Weeshie's Week

Kingdom play their get out of jail card in Munster final draw

July 7th, 2015
by Weeshie Fogarty

Steeped in luck, should have been beaten, got out of jail, lucky to survive. These are just some of the remarks expressed by Kerry supporters as they left Fitzgeralds Stadium last Sunday. And then on the other hand   "why always us" could be the Cork cry following this thrilling Munster final draw. We have seen it so often in the past, Cork shooting themselves in the foot against Kerry in big championship matches. Conceding goals when there is no apparent danger what so ever and then having goals awarded against them or disallowed as controversial refereeing decisions always seem to go Kerry's way. Just take that dramatic 1976 Munster final re-play and extra time in Cork when the Kingdom was so fortunate to survive.

With six minutes left in Pairc Ui Chaoimh all those years ago Kerry were within five points of Cork when a Sean Walsh effort was saved and cleared by Cork defender Brian Murphy off the goal line. The umpires and the late John Moloney, referee, decided that Murphy had carried the ball over the line and the goal was awarded. Wrong decision in my opinion and I had the perfect view of the incidence. Cork immediately swept up field, where Declan Barron rose majestically above the Kerry defenders to punch the ball to the net only to see the goal disallowed for a square ball. Again a very harsh decision and a six point turn around in the space of minutes. Pat Spillane equalized and Kerry won in extra time. It was one of the greatest injustices to a fine Cork side and Kerry went on to become the team Mick o Dwyer build.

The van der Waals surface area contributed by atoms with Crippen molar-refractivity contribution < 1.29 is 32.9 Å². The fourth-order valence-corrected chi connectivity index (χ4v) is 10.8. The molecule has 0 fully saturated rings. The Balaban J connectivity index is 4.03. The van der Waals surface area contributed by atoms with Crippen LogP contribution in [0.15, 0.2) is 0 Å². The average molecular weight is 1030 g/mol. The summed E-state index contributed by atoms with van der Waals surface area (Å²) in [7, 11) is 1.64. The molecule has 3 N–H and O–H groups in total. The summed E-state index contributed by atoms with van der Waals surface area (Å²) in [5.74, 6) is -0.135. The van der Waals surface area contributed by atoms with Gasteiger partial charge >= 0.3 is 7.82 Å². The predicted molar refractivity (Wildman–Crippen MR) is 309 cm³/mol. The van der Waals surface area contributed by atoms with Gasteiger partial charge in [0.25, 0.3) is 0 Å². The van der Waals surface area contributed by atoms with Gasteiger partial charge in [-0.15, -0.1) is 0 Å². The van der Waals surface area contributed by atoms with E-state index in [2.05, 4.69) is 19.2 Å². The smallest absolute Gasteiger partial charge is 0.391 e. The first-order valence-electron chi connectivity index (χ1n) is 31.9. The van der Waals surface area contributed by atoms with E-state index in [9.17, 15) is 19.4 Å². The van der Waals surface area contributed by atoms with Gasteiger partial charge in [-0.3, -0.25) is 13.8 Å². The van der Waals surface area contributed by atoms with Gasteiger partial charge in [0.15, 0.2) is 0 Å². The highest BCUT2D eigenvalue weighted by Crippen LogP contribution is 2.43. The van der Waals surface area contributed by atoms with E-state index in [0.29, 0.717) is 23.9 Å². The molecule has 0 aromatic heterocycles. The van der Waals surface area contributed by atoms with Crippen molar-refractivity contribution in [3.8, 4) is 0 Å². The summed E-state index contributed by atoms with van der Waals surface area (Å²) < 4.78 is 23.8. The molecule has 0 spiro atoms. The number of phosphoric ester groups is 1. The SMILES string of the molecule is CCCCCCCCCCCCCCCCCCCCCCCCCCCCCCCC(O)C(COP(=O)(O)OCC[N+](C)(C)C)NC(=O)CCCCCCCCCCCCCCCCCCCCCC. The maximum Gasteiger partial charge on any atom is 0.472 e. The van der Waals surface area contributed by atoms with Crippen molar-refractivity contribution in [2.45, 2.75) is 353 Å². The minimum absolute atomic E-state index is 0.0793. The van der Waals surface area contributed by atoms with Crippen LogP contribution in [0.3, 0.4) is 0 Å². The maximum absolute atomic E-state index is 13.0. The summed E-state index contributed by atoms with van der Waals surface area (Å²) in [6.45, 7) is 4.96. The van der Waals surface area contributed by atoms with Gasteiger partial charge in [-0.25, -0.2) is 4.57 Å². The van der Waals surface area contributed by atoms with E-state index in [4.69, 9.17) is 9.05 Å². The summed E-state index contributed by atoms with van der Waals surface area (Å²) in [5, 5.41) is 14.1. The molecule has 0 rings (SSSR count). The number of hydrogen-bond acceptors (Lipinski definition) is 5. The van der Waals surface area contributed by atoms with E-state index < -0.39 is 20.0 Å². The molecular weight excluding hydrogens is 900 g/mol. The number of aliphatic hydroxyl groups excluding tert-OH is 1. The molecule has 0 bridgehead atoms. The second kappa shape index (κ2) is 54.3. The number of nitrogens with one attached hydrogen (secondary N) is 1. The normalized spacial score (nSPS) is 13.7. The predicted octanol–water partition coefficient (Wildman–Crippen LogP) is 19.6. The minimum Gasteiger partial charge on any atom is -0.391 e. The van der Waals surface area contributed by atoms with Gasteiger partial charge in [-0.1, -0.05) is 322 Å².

I also have vivid memories of a Cork defender deflecting the ball past Billy Morgan at the score board end in Fitzgeralds Stadium years ago to bring Kerry back into that game. And so it was last Sunday, ground hog day, again at the score board goal in the Stadium. Cork had started excellently, 1-1 to 0-1 ahead, twelve minutes gone, believing in themselves, the beginning just what they had craved for, and then it happened, that old familiar failing. Shooting themselves in the foot.

 Michael Shields in possession of the ball, no apparent danger what so ever but slow to react, he was stripped of possession brilliantly by Johnny Buckley, Kieran Donaghy pounced and the green flag was raised.  Brendan Kealy saved from point blank range at the other end for Kerry, Paul Kerrigan got a black card, Barry John Keane and James o Donoghue kicked some beautifully points and despite  playing poorly the All Ireland champions went to the dressing room 1-9 to 1-5 in front. But worse was to follow for Cork in a superb second half